“Research has shown that the visual perception of people on the autism spectrum is often different…than those not on the spectrum…autistic individuals can excel at approaching complex visual images objectively,’ focusing only on the ‘raw data,’ without preconceived notions of how things are supposed to be.”
At the very same time that this service bolsters Israel’s security, it provides an invaluable sense of self-worth to those who participate.
According to a Ministry of Absorption document that will facilitate the process, it is expected that by the end of this year hundreds of people from the Bnei Menashe community in India will be brought to Israel, where they will undergo conversion to Judaism and receive Israeli identity cards. This process will be facilitated by the organization Shavei Yisrael, founded and headed by Michael Freund; it will over-see the community’s acclimatization, including conversion and Hebrew studies, and assist in their in absorption into local communities.
The Bnei Menashe do not qualify for aliyah under the Law of Return and are not recognized as formally Jewish according to Jewish Law, however, they “say their oral history of 2,700 years describes their escape from slavery in Assyria to Media/Persia. From there they moved to what is now Afghanistan and then to Hindu Kush, Tibet and then, in around 240 BCE, to Kaifeng – eventually settling in the Himalayas, where they tried to preserve their heritage. They practice many Jewish rituals.”
While Freund was working in the prime ministers office as (1996-97) he “received a letter from the Bnei Menashe, who told him they were descendants of the tribe of Menashe, one of the Ten Lost Tribes of Israel, and appealed to him to help them return to their ‘Promised Land.’”
There are already 2,000 members of the community here; they have been arriving sporadically since 2006, after some years of controversy regarding their origins.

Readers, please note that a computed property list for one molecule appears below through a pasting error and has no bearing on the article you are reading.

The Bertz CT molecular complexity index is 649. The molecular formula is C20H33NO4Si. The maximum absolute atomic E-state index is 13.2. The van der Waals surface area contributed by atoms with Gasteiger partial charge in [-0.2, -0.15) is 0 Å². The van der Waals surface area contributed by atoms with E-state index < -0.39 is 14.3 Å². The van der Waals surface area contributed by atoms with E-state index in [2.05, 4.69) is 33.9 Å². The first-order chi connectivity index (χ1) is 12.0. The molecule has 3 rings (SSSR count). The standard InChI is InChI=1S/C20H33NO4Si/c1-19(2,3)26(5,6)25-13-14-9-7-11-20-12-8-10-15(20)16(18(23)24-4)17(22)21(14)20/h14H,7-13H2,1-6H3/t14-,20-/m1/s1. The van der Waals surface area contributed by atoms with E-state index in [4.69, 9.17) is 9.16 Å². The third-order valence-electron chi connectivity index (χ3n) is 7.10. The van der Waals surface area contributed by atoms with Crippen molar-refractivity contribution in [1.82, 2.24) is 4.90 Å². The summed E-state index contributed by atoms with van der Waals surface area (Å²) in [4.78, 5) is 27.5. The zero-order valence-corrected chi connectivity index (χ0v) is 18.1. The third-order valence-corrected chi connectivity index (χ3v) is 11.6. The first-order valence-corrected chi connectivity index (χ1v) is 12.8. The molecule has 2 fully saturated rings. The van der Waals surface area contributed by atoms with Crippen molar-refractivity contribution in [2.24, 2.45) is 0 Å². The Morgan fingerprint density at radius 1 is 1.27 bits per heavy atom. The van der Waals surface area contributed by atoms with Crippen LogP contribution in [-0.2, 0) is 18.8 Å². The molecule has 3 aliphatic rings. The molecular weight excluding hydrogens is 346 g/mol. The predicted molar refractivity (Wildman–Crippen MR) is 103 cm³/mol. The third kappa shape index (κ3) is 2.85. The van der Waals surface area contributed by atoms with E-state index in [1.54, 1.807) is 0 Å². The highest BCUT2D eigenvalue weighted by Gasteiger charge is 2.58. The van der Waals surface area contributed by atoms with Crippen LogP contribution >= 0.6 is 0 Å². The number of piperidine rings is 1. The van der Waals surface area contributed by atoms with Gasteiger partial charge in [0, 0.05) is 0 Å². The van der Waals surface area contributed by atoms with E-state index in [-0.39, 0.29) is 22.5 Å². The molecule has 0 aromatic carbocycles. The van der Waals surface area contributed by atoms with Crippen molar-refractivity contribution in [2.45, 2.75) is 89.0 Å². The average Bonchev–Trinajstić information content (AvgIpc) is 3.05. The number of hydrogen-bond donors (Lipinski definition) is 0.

Credit: Nati Shohat/Flash90
Danny Danon, Israeli Ambassador to the UN, has done battle with the UN and won. The Israel Mission to the UN and Stand with US, an American organization advocating for Israel, jointly mounted an exhibit on Israel – that was to provide information about Zionism, Jerusalem and Arab Israelis, that was to be shown at UN headquarters in NY. At first the UN censored the entire exhibit, and then said that the unit on Zionism could be shown, but not the units on the historical Jewish connection to Jerusalem or Israel’s treatment of its Arab citizens.
Danon held his ground, and now the entire exhibit is on display in an area that can be seen by diplomats and visitors.
See here for pictures of the elements of the exhibit (scroll down):
Credit: Kobi Kalmanovitz
Laugh of the week: French Prime Minister Manuel Valls, who was just here, said that Israel should have faith in France’s peace plan.
Faith? Is he for real?
Netanyahu’s response was clear: Israel rejects France’s plan because it does not provide an incentive to the Palestinian Arabs to compromise.
“In fact,” said Netanyahu, “the Palestinian prime minister, [Rami] Hamdallah, let slip the other day his hope for an imposed timetable, rather than a negotiated peace.”
Netanyahu subsequently proposed an alternative to the French plan:
“If you really want to help launch peace, then help us launch direct negotiations with Mahmoud Abbas.
“I’m ready to clear my schedule and fly to Paris tomorrow. Well, I think tomorrow we’re expanding the government, but the day after tomorrow.”
“Every difficult issue will be on the table,” Netanyahu told Valls, who said he would bring the proposal to President Francois Hollande.
It took no time at all for PA officials to reject this: “Netanyahu is trying to buy time… but this time he will not escape the international community,” declared Hamdallah.